InterContinental Hotels boasts that it’s been around in China since 1984. So why decide only now to “Sinify” its hotel product?
The main reason, the hotel chain says, is that just offering ‘international’ standards isn’t good enough anymore.
So InterContinental is not only rebranding one of its five chains in the country, it has also announced a new more Chinese formula for the design of its hotel products and services.
“This is different from the ‘Chinese-style’ imagined in the West,” explains country head Keith Barr to CBN Weekly.
In fact, the NYSE-listed group conducted extensive research to decide what it would change. One in four of the hotel rooms that InterContinental opens over the next five years globally will be in China.
So what did the hotel group find? Chinese guests, unsurprisingly, prefer tea to coffee – so new hotels will offer tearooms. They also put a premium on grand entrances (so more ornate lobbies are planned). And they like to discuss business discreetly over dinner (so more private rooms for hotel restaurants).
Another lesson learned was the importance of getting the name right. The hotel group’s offering to the middle-market, Holiday Inn Express, was perceived as low-end because it used the word ‘express’. So starting this year it’s been rebranded ‘Zhixuan Holiday Hotel’ instead.
“Rather than change after the development of 300 hotels we’d prefer to make a change when we only have 30,” explains Barr.
That may be a sound strategy but it will take more than a new name and a plushy foyer to guarantee success. Last March WiC warned that room occupancies in Beijing and Shanghai had plummeted due to a glut of hotel openings. That problem is also spreading to other cities, thanks to a nationwide hotel boom. The cause? Real-estate speculation by developers and local governments who reckon the addition of a hotel makes their projects more desirable (see issue 98). They’re less concerned about full occupancy, than selling surrounding properties.
International hotel chains have so far obliged. It’s made sense: they don’t own the buildings and are paid a management fee. The more hotels, the more fees.
But over the long run, hotels that aren’t viable in their own right will start to cause brand problems for operators like InterContinental too.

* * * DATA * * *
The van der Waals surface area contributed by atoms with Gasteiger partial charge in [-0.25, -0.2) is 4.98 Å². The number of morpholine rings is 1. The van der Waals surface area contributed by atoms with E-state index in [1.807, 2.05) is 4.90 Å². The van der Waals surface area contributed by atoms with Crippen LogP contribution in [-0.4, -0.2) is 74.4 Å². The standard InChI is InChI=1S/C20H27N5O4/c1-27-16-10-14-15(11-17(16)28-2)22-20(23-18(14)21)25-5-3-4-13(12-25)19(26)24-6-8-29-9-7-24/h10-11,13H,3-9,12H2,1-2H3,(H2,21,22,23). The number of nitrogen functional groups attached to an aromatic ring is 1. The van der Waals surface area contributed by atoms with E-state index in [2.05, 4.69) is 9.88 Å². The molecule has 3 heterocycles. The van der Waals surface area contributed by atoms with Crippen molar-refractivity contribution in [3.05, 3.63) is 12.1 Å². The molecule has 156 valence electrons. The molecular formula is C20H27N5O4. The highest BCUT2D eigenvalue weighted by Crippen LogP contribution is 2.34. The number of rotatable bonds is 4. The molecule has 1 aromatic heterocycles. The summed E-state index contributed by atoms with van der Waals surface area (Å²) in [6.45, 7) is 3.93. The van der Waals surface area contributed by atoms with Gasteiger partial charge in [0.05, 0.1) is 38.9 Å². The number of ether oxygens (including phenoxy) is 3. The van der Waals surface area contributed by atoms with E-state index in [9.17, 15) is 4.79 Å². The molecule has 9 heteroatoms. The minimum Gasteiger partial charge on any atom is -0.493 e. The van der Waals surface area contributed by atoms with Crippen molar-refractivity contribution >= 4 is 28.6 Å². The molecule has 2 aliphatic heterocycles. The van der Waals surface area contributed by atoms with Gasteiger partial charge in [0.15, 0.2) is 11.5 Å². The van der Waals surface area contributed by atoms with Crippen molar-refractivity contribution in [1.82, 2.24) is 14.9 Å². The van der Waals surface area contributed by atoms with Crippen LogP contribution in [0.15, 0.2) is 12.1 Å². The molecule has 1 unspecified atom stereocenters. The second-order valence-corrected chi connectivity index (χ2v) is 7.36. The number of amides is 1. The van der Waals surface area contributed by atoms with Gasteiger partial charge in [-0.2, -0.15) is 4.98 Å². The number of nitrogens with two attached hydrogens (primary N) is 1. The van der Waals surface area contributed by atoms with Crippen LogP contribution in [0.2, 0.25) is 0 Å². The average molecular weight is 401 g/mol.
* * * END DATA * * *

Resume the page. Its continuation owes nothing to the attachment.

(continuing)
One sour experience has also taught ICH some valuable lessons on reining in over-eager local governments, Barr says. The firm was persuaded to run a hotel in a third-tier city on the promise that adjacent office and residential projects would also be built. But when the local government failed to honour its side of the bargain, InterContinental was left with an underperforming operation.
Before deciding to open a hotel, the group now does a lot more homework. “We now not only check the size of a [prospective] area’s GDP,” Barr told the magazine, “but we also pay attention to the industries that generate that GDP.”
The group also seems to be planning for the days when leaner times hit developers. Last month, it signed a deal to cooperate with real estate conglomerate Poly Group, reports the China Daily. The idea is that this is a safer bet, as the state group is reputed to have strong government connections and access to finance.
Despite the dangers, the company’s position seems to be that it can’t afford not to take part in China’s hotel boom. It already has 144 ‘Greater China’ hotels in the pipeline, on top of the 148 it’s currently operating. But Barr says he’s hopeful about the spending power he’s seen in Chinese cities, remembering how one developer had taken him to a cinema in a small Hubei city. His recollection: “I suddenly realised that I’d watched the first 3D movie in my life – and it was in Xiangfan!” Ten marks out of 10 if you can find it on a map…
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